THE MOTHER TONGUE
Bantam, Feb 2001, 6.99, 311 pp.
Gale Grayson returns to her hometown of Statlers Cross, Georgia, but quickly realizes neither she nor her daughter Katie Pru belongs in the reclusive town any longer. Gale traveled to England and married a poet who actually was a terrorist. Her spouse killed someone before committing suicide. Some years after having his child, she returned to the states to try to regain the sense of family that she lost in England.
Trouble begins in the lily-white town when the Nguyens, a Viet Namese family, move in. The locals are outraged when the Nguyens paint their new home a glossy blue because they feel that the newcomers disrespect their town. When three men die, including the son of the Nguyens, the town's suppressed hostility explodes with a Molotov Cocktail tossed through the Vietnamese family's window. Gale becomes a one-person detective in a town that already rejects her as one of them by taking the beleaguered family into her home.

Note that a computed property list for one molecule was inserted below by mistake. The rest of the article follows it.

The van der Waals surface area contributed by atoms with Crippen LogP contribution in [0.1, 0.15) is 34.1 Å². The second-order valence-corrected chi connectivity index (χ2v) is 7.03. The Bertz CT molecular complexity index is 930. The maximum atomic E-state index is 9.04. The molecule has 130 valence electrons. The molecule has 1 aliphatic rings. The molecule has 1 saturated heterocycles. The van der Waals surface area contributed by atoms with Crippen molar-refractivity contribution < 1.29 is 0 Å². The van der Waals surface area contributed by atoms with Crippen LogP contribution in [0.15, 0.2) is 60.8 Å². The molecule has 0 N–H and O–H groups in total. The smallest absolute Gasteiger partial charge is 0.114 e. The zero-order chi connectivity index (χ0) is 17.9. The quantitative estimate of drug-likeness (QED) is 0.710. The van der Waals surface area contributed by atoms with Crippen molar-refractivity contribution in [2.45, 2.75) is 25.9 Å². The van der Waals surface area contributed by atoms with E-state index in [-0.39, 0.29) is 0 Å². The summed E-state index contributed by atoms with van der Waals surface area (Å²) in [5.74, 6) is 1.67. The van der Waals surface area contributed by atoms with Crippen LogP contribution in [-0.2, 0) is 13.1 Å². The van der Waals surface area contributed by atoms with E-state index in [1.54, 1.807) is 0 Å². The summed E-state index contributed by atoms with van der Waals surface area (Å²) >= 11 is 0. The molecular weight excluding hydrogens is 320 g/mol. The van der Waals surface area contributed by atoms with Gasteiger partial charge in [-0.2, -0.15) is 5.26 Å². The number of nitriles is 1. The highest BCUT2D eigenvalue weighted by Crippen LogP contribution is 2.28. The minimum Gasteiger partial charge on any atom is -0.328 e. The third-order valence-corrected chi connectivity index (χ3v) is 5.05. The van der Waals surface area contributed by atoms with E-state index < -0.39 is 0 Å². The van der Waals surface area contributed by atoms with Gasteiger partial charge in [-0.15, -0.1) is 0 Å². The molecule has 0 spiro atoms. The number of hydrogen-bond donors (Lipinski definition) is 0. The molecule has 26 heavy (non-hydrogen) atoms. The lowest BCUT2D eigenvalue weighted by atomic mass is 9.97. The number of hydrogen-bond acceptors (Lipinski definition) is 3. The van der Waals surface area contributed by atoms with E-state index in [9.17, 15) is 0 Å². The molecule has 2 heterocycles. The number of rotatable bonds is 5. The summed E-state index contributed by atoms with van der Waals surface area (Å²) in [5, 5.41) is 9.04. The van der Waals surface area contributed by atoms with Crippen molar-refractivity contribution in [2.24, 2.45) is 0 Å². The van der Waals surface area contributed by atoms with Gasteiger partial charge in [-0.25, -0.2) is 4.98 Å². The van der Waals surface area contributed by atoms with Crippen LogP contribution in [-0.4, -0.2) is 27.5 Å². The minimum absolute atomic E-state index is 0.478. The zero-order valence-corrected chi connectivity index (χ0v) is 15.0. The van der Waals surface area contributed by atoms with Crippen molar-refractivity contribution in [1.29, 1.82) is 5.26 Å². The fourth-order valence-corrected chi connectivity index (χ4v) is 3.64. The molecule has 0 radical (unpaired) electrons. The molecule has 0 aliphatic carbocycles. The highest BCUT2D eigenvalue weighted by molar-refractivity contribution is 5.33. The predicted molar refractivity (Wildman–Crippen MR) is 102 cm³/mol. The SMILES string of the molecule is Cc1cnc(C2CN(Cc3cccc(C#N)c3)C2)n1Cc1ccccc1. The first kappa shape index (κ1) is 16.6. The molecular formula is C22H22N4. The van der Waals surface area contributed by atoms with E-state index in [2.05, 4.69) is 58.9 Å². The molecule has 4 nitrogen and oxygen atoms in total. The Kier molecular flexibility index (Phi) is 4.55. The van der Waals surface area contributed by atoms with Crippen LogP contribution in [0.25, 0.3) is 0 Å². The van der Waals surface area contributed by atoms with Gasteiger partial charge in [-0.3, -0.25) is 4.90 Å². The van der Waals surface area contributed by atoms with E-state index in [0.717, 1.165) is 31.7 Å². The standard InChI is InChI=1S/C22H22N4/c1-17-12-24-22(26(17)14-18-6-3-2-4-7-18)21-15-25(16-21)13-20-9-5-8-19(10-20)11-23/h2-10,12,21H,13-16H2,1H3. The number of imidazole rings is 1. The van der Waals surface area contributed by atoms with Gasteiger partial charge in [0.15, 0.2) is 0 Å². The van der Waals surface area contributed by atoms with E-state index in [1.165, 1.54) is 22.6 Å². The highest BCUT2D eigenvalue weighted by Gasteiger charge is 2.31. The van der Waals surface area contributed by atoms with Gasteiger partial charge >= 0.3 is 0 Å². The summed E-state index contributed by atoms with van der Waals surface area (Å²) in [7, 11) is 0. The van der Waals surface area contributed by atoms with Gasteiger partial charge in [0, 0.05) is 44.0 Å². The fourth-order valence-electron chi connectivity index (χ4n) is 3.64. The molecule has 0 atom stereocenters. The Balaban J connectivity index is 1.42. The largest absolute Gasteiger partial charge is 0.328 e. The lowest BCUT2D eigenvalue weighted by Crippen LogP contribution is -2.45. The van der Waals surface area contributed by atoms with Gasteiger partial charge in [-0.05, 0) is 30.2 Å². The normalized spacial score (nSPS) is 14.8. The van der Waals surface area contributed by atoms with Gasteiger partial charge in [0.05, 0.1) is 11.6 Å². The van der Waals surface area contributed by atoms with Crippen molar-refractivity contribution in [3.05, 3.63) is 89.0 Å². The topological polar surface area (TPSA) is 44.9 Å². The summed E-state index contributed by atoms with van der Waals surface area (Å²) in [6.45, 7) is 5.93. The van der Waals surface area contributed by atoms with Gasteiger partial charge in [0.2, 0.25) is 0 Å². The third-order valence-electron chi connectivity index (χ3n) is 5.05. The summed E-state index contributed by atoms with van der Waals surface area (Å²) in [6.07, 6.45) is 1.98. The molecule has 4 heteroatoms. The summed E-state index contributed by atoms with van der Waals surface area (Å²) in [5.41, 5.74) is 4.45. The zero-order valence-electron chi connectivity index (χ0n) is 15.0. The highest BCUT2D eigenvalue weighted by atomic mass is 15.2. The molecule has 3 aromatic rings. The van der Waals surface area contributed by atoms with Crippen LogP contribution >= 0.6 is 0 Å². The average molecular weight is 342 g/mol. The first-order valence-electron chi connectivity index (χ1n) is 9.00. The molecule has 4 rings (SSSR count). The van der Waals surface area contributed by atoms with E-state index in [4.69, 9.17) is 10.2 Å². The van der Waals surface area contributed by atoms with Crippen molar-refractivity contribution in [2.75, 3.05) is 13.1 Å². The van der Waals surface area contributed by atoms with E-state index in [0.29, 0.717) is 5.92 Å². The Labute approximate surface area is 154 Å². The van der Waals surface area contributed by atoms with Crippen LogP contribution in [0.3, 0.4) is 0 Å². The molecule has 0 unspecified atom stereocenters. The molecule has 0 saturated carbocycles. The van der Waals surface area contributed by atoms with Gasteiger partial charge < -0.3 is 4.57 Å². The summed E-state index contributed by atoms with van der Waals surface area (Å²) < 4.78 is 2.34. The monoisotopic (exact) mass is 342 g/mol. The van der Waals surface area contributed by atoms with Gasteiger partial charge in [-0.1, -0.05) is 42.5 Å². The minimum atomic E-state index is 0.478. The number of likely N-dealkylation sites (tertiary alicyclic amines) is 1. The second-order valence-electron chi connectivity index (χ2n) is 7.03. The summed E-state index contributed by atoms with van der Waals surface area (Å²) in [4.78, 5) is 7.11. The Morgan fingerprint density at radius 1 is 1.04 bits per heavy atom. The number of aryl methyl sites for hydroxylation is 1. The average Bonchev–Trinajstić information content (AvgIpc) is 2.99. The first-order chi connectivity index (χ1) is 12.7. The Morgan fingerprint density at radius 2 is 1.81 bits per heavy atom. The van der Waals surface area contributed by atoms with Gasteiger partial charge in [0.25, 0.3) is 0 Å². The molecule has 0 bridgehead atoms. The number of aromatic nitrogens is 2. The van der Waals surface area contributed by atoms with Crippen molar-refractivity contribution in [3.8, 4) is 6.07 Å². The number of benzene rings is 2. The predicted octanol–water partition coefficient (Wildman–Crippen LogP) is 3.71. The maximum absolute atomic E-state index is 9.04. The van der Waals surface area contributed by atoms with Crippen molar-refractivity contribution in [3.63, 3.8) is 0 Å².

THE MOTHER TONGUE is a harsh look at the prejudices and snobbery that is the cornerstone of some small towns. While not a cozy or an armchair mystery, the plot is a who-done-it from the town's perspective, a unique personalization of a place. The characters seem real, but it is the heroine and the Nguyens who brings the good, the bad, and the ugly out of everyone. Gale is flawed but the audience will admire her moral stand regardless of consequences. This novel makes both a social commentary and a statement of the times in what is an excellent series that hopefully will have the next book out soon.
This report prepared by Harriet Klausner